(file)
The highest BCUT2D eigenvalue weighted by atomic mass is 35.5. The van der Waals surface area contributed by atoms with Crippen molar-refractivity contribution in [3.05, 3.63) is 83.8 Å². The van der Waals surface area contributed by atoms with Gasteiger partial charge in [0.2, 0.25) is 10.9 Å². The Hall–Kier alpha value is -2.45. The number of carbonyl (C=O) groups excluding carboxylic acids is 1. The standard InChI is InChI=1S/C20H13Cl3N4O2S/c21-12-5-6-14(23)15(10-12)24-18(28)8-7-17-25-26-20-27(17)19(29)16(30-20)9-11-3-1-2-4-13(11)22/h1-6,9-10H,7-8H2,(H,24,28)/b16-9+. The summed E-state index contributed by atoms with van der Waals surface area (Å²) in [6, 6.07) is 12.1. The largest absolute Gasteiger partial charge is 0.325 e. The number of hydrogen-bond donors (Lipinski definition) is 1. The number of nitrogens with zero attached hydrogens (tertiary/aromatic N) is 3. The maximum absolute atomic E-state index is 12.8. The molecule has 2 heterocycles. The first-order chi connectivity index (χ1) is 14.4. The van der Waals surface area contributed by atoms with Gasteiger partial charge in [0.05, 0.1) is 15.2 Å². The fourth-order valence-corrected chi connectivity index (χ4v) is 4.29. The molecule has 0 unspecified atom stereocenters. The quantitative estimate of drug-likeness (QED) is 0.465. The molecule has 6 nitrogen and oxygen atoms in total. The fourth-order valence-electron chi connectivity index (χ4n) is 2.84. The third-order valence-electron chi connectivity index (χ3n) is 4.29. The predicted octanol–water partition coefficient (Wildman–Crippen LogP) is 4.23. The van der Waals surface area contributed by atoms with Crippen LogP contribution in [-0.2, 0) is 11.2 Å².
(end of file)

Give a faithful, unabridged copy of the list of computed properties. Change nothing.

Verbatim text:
The highest BCUT2D eigenvalue weighted by atomic mass is 35.5. The van der Waals surface area contributed by atoms with Crippen molar-refractivity contribution in [3.05, 3.63) is 83.8 Å². The van der Waals surface area contributed by atoms with Gasteiger partial charge in [0.2, 0.25) is 10.9 Å². The Hall–Kier alpha value is -2.45. The number of carbonyl (C=O) groups excluding carboxylic acids is 1. The standard InChI is InChI=1S/C20H13Cl3N4O2S/c21-12-5-6-14(23)15(10-12)24-18(28)8-7-17-25-26-20-27(17)19(29)16(30-20)9-11-3-1-2-4-13(11)22/h1-6,9-10H,7-8H2,(H,24,28)/b16-9+. The summed E-state index contributed by atoms with van der Waals surface area (Å²) in [6, 6.07) is 12.1. The largest absolute Gasteiger partial charge is 0.325 e. The number of hydrogen-bond donors (Lipinski definition) is 1. The number of nitrogens with zero attached hydrogens (tertiary/aromatic N) is 3. The maximum absolute atomic E-state index is 12.8. The molecule has 2 heterocycles. The first-order chi connectivity index (χ1) is 14.4. The van der Waals surface area contributed by atoms with Gasteiger partial charge in [0.05, 0.1) is 15.2 Å². The fourth-order valence-corrected chi connectivity index (χ4v) is 4.29. The molecule has 0 unspecified atom stereocenters. The quantitative estimate of drug-likeness (QED) is 0.465. The molecule has 6 nitrogen and oxygen atoms in total. The fourth-order valence-electron chi connectivity index (χ4n) is 2.84. The third-order valence-electron chi connectivity index (χ3n) is 4.29. The predicted octanol–water partition coefficient (Wildman–Crippen LogP) is 4.23. The van der Waals surface area contributed by atoms with Crippen LogP contribution in [-0.2, 0) is 11.2 Å².